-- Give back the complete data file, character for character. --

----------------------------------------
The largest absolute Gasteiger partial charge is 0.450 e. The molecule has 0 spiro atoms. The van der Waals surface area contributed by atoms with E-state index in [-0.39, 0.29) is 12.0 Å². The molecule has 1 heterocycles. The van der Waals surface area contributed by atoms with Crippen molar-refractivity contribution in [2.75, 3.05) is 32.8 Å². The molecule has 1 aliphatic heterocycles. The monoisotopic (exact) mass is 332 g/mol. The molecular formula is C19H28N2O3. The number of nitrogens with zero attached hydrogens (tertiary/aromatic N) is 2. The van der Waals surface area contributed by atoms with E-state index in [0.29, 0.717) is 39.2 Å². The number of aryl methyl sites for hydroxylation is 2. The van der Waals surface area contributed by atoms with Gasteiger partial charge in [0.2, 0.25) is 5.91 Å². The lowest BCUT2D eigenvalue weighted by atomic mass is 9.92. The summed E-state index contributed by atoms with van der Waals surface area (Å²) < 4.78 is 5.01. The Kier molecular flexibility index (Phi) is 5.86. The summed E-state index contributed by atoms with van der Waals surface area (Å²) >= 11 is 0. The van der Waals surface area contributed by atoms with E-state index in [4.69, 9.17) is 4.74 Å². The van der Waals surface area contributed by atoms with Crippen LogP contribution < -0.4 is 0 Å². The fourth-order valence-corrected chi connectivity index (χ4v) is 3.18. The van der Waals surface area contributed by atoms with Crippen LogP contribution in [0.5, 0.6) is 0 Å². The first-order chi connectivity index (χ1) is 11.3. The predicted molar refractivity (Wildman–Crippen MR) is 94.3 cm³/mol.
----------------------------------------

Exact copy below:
The largest absolute Gasteiger partial charge is 0.450 e. The molecule has 0 spiro atoms. The van der Waals surface area contributed by atoms with E-state index in [-0.39, 0.29) is 12.0 Å². The molecule has 1 heterocycles. The van der Waals surface area contributed by atoms with Crippen molar-refractivity contribution in [2.75, 3.05) is 32.8 Å². The molecule has 1 aliphatic heterocycles. The monoisotopic (exact) mass is 332 g/mol. The molecular formula is C19H28N2O3. The number of nitrogens with zero attached hydrogens (tertiary/aromatic N) is 2. The van der Waals surface area contributed by atoms with E-state index in [0.29, 0.717) is 39.2 Å². The number of aryl methyl sites for hydroxylation is 2. The van der Waals surface area contributed by atoms with Gasteiger partial charge in [0.2, 0.25) is 5.91 Å². The lowest BCUT2D eigenvalue weighted by atomic mass is 9.92. The summed E-state index contributed by atoms with van der Waals surface area (Å²) < 4.78 is 5.01. The Kier molecular flexibility index (Phi) is 5.86. The summed E-state index contributed by atoms with van der Waals surface area (Å²) >= 11 is 0. The van der Waals surface area contributed by atoms with E-state index in [4.69, 9.17) is 4.74 Å². The van der Waals surface area contributed by atoms with Crippen LogP contribution < -0.4 is 0 Å². The fourth-order valence-corrected chi connectivity index (χ4v) is 3.18. The van der Waals surface area contributed by atoms with Crippen LogP contribution in [0.5, 0.6) is 0 Å². The first-order chi connectivity index (χ1) is 11.3. The predicted molar refractivity (Wildman–Crippen MR) is 94.3 cm³/mol.